April 23, 2013
It's April, so once again, the U.S. Army Corps of Engineers is spilling water over Columbia River system dams, speeding salmon smolts on their way downstream. The spill is "voluntary," but since 2006, federal courts have ordered the Corps to spill water over the lower Snake River dams every spring. Three years ago, the Corps, the Bonneville Power Administration, the Bureau of Reclamation and the Northwest office of the National Oceanic and Atmospheric Administration proposed a shortened spill period, but after several scientific groups suggested that would be a bad idea, they thought better of it. The agencies have, at least for the time being, stopped fighting over spring spill.
However, there's no sign that the Obama administration has stopped fighting for approval of a Biological Opinion (BiOp) on operation of the Columbia River dams. (A Biological Opinion, issued by a regulatory agency such as the National Oceanic and Atmospheric Administration or U.S. Fish and Wildlife Service, assesses the impact of some action on an endangered species.)
The first Columbia River system salmon population (Snake River sockeye) was listed in 1991. The feds have yet to produce a BiOp that can survive its day in court. U.S. District Judge James Redden tossed the last effort — basically an Obama administration repackaging of a Bush administration plan — in 2011. That document relied on possibly-fictitious habitat improvements to recover endangered salmon, and didn't even consider breaching the lower Snake River dams. Redden ordered the feds to produce a new BiOp by next January 1.
So far, people outside the government say they have no indication that the new plan will differ significantly from what has been found wanting in the past. But that doesn't mean nothing has changed.
Under NOAA's aegis, the William D. Ruckelshaus Center and Oregon Consensus are interviewing "stakeholders" — or, if you prefer, interest group representatives — about salmon and dams. People are being asked what the major issues affecting salmon are and how they'll know recovery when they see it; beyond that, the questions are about process. This marks the first time NOAA has solicited the opinions of interest groups — beyond the traditional insiders — about the longstanding regional conflicts between dams and salmon.
Logically, these discussions will figure into NOAA's preparation of a new BiOp, but that is far from certain. For now, the two processes are being kept apart. The new BiOp would shape operation of the dam system through 2018. The stakeholder process would help shape a discussion of how to operate the dams after 2018. This isn't exactly the fast track. The interviews won't wrap up until the fall. The BiOp is due at the end of the year. Presumably, no one expects the former to have much effect on the latter.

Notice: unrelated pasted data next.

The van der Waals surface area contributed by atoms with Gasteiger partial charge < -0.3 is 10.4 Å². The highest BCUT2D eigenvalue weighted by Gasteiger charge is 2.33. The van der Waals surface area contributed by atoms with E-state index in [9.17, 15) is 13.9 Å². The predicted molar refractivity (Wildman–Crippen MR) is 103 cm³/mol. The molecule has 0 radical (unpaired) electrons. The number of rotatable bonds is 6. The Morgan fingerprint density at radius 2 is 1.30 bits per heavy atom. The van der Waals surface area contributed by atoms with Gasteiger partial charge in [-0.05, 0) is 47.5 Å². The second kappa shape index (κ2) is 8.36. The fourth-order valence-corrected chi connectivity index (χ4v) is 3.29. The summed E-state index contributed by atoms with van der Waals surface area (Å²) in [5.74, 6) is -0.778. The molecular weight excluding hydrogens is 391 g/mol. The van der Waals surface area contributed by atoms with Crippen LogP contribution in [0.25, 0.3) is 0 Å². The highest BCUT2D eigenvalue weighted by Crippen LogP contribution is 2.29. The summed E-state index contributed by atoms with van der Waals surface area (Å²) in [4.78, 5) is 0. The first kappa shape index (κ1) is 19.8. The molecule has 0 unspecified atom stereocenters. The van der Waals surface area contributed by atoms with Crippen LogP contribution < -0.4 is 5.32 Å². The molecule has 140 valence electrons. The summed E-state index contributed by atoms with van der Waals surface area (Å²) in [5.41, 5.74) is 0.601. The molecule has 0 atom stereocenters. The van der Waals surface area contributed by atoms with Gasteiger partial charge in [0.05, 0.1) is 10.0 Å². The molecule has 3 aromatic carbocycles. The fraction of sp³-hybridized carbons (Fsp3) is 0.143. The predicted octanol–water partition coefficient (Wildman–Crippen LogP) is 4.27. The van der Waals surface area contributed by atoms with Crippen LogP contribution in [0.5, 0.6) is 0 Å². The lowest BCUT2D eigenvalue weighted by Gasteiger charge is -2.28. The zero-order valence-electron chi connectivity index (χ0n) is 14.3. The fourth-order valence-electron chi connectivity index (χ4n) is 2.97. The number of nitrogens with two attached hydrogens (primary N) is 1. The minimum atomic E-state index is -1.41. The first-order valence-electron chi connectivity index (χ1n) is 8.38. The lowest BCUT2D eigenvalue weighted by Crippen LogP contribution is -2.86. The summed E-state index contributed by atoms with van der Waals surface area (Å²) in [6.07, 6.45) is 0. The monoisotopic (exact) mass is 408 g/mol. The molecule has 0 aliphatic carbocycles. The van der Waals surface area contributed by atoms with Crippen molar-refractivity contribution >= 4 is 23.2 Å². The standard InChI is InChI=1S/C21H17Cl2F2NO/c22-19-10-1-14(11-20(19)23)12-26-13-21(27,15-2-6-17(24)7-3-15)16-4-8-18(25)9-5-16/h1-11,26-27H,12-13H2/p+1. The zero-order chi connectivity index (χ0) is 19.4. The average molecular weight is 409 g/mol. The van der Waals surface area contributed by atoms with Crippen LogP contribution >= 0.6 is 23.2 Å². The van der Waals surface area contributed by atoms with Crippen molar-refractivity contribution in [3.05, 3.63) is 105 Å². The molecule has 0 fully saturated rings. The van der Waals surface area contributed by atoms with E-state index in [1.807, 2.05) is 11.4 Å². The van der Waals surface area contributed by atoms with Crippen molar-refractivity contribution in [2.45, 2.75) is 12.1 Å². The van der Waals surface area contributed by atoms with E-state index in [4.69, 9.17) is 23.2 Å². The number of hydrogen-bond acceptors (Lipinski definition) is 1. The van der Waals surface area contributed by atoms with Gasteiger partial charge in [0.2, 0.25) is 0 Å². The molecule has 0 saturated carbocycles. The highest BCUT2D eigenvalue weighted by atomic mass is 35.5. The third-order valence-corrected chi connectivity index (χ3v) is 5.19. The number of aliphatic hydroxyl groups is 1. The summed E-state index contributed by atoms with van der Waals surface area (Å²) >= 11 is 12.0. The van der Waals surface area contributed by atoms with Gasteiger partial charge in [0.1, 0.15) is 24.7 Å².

Lewiston Morning Tribune: Analysis questions economics of barging
Kooskia-area man known for his opposition to megaloads says grain shipments costly to taxpayers
Analysis questions economics of barging
By ERIC BARKER of the Tribune The Lewiston Tribune
Monday, January 21, 2013
A critic of the Port of Lewiston says U.S. taxpayers are shelling out $13,000 to $18,000 for every barge that leaves the port and collectively subsidizing farmers who use the river transportation system about $2 million per year.
Linwood Laughy, a Kooskia-area resident who was one of the leading opponents of megaload traffic on U.S. Highway 12, said the cost of keeping the river's shipping channel clear of sand and other sediment is huge compared to the amount of goods transported to downriver destinations like the Port of Portland.
Admittedly a layman when it comes to economic analysis, Laughy nonetheless said his numbers are both solid and shocking.
"I have to admit I was shocked when I first ran the data," he said. "I thought, 'Nah, there is a decimal point off.' But I kept coming up with the same answer and I thought, 'Oh my God, this is pretty damn spendy.' "
Without accepting or rejecting his analysis, which neither has seen, Port of Lewiston manager David Doeringsfeld and U.S. Army Corps of Engineers spokesman Bruce Henrickson defended the river transportation system.
About 220 barges each loaded with 100,000 bushels of wheat or barley leave the Lewis Clark Terminal at the Port of Lewiston each year, Doeringsfeld said. Based on the current price of wheat that equates to just shy of $1 million per barge, he said.
"You have $220 million just in agriculture exports leaving the Port of Lewiston. The cost of barging over rail is maybe one-third of the cost of rail so that is a significant saving to the area ag community provided by the Columbia-Snake system and that is just simple math."